Jagmohan Mundhra, often referred to as a soft-porn filmmaker, is currently in India with Kiranjit Ahluwalia and producer Sunanda Murli for the pomotion of his new film Provoked.
With Provoked, Mundhra completes his trilogy themed on women centric issues, the first two being Kamla and Bawandar. In a freewheeling talk, Mundhra spoke to Businessofcinema.com about working with Aishwarya Rai, his determination to make Kiranjit’s story reach out to millions and his forthcoming film, Shoot On Sight.
What encouraged you to adapt the book, Circles of Light, into a film?
The one line in the boook, that made me decide I wanted to tell Kiranjit’s story was the one which said, ‘In prison, I feel free’, it gave me goosebumps when I first read it.
It takes a lot of courage for someone like Kiranjit to present herself to the media. She did that when she wrote the book, because she wanted to save other Kiranjits in the world from abuse. She wanted no situation in which anyone would need to take the extreme step of murdering her husband.
I went up to her and told her that no matter how successful a book is, its reach is limited. I said, “Cinema as a medium has the widest reach, and if I can take your message to a wider audience, I would like to do that.”
How did Kiranjit react when she saw her life story being played by Aishwarya Rai on celluloid?
Kiranjit first saw the film at Cannes, where she held Aishwarya’s hand and cried. It’s not easy to have your life open up in front of strangers.
What made you choose Aishwarya to portray Kiranjit’s character?
I did not choose Aishwarya Rai, she chose me. I did not even have any access to her because I have always made art films with Nandita Das and Shabana Azmi. Aishwarya was shooting for The Mistress of Spices in London when she met Mr Murli (producer of Rai’s earlier film, Jeans), who informed her that he was working on some projects with me.
Rai told Murli that she was impressed with my work in Bawandar, which she had seen when she had been hospitalised. I narrated the script of Provoked to her on 8 March 2005 and at once, she agreed to do the film. Of course, she could give me the dates only in 2007. Later, due to some cancellations and adjustments, she could give us two months in 2005 and we shot for 36 days at a stretch.
Aishwarya’s presence has benefitted the film in more than one wayÃ¢â‚¬Â¦
True. After Aishwarya agreed to work in the film, the funding came through in no time. Her willingness to participate in this film will make it much more widely accessible. A large part of the audience, which would otherwise not go to watch a social issue oriented film will now do so because of Aishwarya. Naturally, the issue will also get more exposure because of her high brand recognition.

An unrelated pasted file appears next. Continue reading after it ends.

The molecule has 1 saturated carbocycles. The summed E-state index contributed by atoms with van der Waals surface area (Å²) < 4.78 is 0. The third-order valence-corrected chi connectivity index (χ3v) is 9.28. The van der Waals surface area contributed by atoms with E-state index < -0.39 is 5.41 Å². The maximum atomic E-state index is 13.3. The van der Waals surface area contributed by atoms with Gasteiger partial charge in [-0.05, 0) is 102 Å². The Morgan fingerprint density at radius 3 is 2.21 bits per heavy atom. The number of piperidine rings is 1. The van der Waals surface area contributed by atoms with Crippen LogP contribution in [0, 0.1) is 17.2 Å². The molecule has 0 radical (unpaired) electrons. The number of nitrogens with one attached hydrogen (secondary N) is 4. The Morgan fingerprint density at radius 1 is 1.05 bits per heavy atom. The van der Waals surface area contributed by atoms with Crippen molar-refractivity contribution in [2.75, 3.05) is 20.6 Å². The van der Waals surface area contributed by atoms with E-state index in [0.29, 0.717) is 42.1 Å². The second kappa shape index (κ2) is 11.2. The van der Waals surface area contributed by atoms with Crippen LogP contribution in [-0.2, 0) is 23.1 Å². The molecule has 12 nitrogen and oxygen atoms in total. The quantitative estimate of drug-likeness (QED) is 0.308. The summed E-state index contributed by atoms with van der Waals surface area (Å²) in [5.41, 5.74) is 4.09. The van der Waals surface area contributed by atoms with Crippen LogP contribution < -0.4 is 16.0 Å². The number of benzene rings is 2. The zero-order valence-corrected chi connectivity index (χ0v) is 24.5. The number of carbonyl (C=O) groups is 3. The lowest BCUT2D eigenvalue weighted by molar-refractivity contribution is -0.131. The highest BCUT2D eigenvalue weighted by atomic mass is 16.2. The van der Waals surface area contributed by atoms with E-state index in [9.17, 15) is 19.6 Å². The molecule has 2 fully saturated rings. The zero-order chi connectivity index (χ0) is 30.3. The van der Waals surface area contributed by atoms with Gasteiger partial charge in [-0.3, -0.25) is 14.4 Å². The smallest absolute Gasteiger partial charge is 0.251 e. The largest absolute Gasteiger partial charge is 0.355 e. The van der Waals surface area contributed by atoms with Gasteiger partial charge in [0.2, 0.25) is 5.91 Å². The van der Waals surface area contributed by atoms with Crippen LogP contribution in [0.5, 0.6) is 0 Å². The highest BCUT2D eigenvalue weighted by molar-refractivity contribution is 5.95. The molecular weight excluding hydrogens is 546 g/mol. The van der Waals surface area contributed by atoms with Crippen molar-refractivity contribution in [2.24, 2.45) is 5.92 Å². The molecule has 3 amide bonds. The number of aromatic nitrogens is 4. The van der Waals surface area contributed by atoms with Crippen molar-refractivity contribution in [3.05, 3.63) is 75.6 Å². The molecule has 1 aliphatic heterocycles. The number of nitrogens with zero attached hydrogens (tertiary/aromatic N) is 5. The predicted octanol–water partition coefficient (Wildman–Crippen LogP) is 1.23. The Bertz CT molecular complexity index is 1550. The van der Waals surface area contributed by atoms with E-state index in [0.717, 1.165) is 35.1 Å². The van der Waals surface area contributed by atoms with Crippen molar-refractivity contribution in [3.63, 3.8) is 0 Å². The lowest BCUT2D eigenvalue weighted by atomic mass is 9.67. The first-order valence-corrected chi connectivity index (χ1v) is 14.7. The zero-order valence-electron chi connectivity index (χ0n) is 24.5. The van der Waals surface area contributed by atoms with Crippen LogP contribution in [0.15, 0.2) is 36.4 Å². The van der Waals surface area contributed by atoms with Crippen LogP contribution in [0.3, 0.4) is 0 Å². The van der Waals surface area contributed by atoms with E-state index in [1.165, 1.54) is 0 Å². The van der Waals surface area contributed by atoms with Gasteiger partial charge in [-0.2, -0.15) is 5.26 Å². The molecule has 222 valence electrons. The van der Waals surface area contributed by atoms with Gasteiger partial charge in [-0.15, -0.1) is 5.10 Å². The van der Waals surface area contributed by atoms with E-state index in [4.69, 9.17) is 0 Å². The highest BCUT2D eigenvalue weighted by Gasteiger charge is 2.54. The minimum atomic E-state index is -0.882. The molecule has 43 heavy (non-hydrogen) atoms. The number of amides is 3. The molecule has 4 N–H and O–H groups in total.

I thank Aishwarya for lending herself to a film that is different and doesn’t just make her look pretty.
Does it worry you that people will be biased when they walk out after watching the film?
We hope that our film can change opinions. If they walk out of the film not feeling anything, then I have failed as a filmmaker. Whether they like or dislike it, agree or disagree with it, they can not be indifferent to it.
What research did you undertake prior to making this film?
I went to the two courts that punished Kiranjit and which set her free, and got all the documents and lawyers’ arguments. I also got access to the actual document of interrogation under the Public Information Act. On the basis of all the documents, I created the scenes which involve questioning, interrogation and the court scenes.
I knew I was making a feature film and not a documentary, so it was essential to select parts. By virtue of selecting some and leaving behind some parts, one can say that it is not entirely a true film, but the essence and facts of the story are true. I had to composite characters – for instance Nandita Das’ is a composite of three women.
Moreover, since i had made Nandita a victim in Bawandar, I wanted her to be the savior in Provoked.
Had you watched Aishwarya’s earlier films? What gave you the confidence that she would be able to pull off such a performance oriented role?
I had seen Raincoat. I feel that Aishwarya’s beauty is her currency and also her curse. Because of her beauty, nobody thinks beyond that. Even while I was talking to her about the film, I could see that all her expressions showed up in her eyes. My treatement too has been with close emphasis on her eyes. Whether there is love, joy, fear, triumph, panic – these emotions get expressed through her eyes.
The only brief I gave her was that five minutes after the movie starts, I want people to forget that this is Aishwarya Rai.
What’s your target audience for Provoked, and what business do you expect the film to do?
I know for a fact that Provoked is not going to do Dhoom:2 business. There is a segment of the audience for which this film is intended, and thankfully, the multiplexes segment the audience.
When I made Bawandar, there were no multiplexes, so the film had to survive in 1500 seat theatres. In the last five years, the audience taste has also undergone a change. I am hoping this film satisfies the audience that likes to see realistic cinema. Art cinema doesn’t necessarily have to be a slow paced film, I don’t think that is good cinema. I like to make fast paced and gripping films like I have done in Bawandar and Provoked and will do in Shoot On Sight too. I want to make Erin Brokowich in India.
Can you tell us something about your forthcoming film Shoot On Sight?
Shoot On Sight stars Naseeruddin Shah, Greta Scacchi, Om Puri, Gulshan Grover, Nafisa Ali, Laila Rouass, Peter Firth and Gary Stretch. The film will be shot from 21 May to 14 July in London.
It’s a film about a Muslim police officer in Scotland Yard and how his life changes after the bombings of 7 July in London. The racial profiling of Asians as potential Muslim terrorists resulted in innocent people getting shot.